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J Biol Chem. 2017 Oct 20;292(42):17431-17448. doi: 10.1074/jbc.M117.787788. Epub 2017 Sep 7.

C-terminal phosphorylation of NaV1.5 impairs FGF13-dependent regulation of channel inactivation.

Author information

1
From the l'Institut du Thorax, INSERM, CNRS, UNIV Nantes, Nantes 44007, France.
2
the Departments of Medicine.
3
the Department of Pharmacology and Toxicology, University of Texas Medical Branch, Galveston, Texas 77555.
4
the Department of Pharmacology, University of California at San Diego, La Jolla, California 92093-0636, and.
5
Developmental Biology.
6
Internal Medicine, and.
7
Cell Biology and Physiology, Washington University Medical School, St. Louis, Missouri 63110.
8
the Department of Internal Medicine II, University Heart Center, University Hospital Regensburg, D-93042 Regensburg, Germany.
9
From the l'Institut du Thorax, INSERM, CNRS, UNIV Nantes, Nantes 44007, France, celine.marionneau@univ-nantes.fr.

Abstract

Voltage-gated Na+ (NaV) channels are key regulators of myocardial excitability, and Ca2+/calmodulin-dependent protein kinase II (CaMKII)-dependent alterations in NaV1.5 channel inactivation are emerging as a critical determinant of arrhythmias in heart failure. However, the global native phosphorylation pattern of NaV1.5 subunits associated with these arrhythmogenic disorders and the associated channel regulatory defects remain unknown. Here, we undertook phosphoproteomic analyses to identify and quantify in situ the phosphorylation sites in the NaV1.5 proteins purified from adult WT and failing CaMKIIδc-overexpressing (CaMKIIδc-Tg) mouse ventricles. Of 19 native NaV1.5 phosphorylation sites identified, two C-terminal phosphoserines at positions 1938 and 1989 showed increased phosphorylation in the CaMKIIδc-Tg compared with the WT ventricles. We then tested the hypothesis that phosphorylation at these two sites impairs fibroblast growth factor 13 (FGF13)-dependent regulation of NaV1.5 channel inactivation. Whole-cell voltage-clamp analyses in HEK293 cells demonstrated that FGF13 increases NaV1.5 channel availability and decreases late Na+ current, two effects that were abrogated with NaV1.5 mutants mimicking phosphorylation at both sites. Additional co-immunoprecipitation experiments revealed that FGF13 potentiates the binding of calmodulin to NaV1.5 and that phosphomimetic mutations at both sites decrease the interaction of FGF13 and, consequently, of calmodulin with NaV1.5. Together, we have identified two novel native phosphorylation sites in the C terminus of NaV1.5 that impair FGF13-dependent regulation of channel inactivation and may contribute to CaMKIIδc-dependent arrhythmogenic disorders in failing hearts.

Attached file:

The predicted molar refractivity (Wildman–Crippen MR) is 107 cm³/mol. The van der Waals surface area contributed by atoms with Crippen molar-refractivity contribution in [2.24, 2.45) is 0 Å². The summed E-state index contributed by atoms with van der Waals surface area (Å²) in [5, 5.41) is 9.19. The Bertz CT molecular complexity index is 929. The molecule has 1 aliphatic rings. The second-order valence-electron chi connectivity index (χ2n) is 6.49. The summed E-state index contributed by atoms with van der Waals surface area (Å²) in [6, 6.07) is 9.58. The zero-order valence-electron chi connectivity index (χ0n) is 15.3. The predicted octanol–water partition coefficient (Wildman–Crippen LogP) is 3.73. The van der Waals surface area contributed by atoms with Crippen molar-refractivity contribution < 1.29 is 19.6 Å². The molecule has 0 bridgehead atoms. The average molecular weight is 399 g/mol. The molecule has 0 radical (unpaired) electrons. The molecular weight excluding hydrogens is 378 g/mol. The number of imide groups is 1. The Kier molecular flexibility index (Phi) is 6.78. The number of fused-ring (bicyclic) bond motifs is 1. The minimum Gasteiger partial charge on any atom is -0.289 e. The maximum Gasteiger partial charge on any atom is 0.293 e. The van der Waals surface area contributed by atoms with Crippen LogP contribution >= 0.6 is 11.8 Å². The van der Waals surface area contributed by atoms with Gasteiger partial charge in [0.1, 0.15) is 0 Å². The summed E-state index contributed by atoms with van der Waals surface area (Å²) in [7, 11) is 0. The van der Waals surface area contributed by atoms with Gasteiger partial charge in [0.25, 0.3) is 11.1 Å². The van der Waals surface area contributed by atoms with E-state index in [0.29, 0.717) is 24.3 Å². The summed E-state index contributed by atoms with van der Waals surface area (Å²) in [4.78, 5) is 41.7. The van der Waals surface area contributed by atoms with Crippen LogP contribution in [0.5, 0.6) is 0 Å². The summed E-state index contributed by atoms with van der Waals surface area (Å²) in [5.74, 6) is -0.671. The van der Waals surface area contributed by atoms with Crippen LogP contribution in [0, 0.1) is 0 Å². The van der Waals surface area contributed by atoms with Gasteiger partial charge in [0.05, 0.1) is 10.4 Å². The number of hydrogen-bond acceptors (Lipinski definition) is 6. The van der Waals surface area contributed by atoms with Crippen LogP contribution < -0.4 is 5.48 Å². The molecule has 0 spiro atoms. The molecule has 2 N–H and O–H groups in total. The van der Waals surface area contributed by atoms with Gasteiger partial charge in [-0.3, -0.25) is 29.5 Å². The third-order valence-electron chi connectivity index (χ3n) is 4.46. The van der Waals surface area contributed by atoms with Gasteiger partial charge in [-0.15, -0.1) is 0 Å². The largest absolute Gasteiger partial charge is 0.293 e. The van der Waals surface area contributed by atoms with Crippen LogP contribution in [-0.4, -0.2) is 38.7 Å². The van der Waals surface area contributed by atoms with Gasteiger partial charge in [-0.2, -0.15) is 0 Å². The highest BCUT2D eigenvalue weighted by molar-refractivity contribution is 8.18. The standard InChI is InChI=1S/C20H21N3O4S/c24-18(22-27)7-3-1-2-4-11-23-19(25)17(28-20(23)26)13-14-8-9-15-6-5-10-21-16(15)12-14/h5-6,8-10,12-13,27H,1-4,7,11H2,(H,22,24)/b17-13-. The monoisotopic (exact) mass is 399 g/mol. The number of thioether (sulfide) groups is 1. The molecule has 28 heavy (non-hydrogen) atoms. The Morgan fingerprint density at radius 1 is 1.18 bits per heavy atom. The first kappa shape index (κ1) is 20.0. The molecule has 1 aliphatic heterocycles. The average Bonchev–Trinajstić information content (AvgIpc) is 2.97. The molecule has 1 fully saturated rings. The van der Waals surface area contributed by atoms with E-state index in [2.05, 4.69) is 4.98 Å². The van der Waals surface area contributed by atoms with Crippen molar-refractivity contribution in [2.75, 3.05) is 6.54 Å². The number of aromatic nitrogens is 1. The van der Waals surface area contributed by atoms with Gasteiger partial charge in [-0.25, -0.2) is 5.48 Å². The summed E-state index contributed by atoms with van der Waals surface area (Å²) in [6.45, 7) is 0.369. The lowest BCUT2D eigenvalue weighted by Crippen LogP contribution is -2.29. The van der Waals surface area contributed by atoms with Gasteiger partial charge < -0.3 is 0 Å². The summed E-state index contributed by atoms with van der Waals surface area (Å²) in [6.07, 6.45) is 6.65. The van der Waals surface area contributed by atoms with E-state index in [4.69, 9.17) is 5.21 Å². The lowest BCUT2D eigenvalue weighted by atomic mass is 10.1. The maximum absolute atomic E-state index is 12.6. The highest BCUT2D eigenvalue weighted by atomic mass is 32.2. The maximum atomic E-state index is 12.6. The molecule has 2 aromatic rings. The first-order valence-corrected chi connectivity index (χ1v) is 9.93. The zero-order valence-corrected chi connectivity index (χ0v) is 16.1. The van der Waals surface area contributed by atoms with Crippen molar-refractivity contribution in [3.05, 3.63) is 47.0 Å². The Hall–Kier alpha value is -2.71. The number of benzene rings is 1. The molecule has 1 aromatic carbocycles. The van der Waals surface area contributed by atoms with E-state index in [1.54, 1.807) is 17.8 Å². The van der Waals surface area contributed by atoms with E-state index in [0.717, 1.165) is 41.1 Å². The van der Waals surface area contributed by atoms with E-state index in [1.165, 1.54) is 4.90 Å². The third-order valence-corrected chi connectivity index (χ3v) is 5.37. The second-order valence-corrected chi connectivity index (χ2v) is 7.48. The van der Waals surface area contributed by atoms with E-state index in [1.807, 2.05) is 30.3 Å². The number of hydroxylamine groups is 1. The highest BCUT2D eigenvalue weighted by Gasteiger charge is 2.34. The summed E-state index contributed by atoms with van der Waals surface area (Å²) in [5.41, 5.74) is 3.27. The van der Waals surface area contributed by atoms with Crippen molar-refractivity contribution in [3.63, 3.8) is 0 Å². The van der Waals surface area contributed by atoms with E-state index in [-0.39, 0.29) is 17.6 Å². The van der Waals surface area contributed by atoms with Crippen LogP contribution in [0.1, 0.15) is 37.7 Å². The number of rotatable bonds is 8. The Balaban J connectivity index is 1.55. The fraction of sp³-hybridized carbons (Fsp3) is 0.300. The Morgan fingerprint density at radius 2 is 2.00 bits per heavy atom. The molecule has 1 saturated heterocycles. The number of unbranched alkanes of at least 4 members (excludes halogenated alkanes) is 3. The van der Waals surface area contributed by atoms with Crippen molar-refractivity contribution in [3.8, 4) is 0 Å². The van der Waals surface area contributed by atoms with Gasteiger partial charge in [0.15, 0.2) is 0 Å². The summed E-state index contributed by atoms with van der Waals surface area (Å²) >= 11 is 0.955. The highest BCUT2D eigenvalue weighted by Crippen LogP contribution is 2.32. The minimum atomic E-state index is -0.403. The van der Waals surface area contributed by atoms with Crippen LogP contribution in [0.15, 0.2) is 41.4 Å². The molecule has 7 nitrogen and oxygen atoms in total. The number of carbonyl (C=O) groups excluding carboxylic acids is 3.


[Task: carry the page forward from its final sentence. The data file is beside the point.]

KEYWORDS:

Ca2+/calmodulin-dependent protein kinase II (CaMKII); FGF13; Nav1.5; calmodulin (CaM); channel inactivation; heart; phosphoproteomics; phosphorylation; sodium channel

PMID:
28882890
PMCID:
PMC5655519
[Available on 2018-10-20]
DOI:
10.1074/jbc.M117.787788
[Indexed for MEDLINE]

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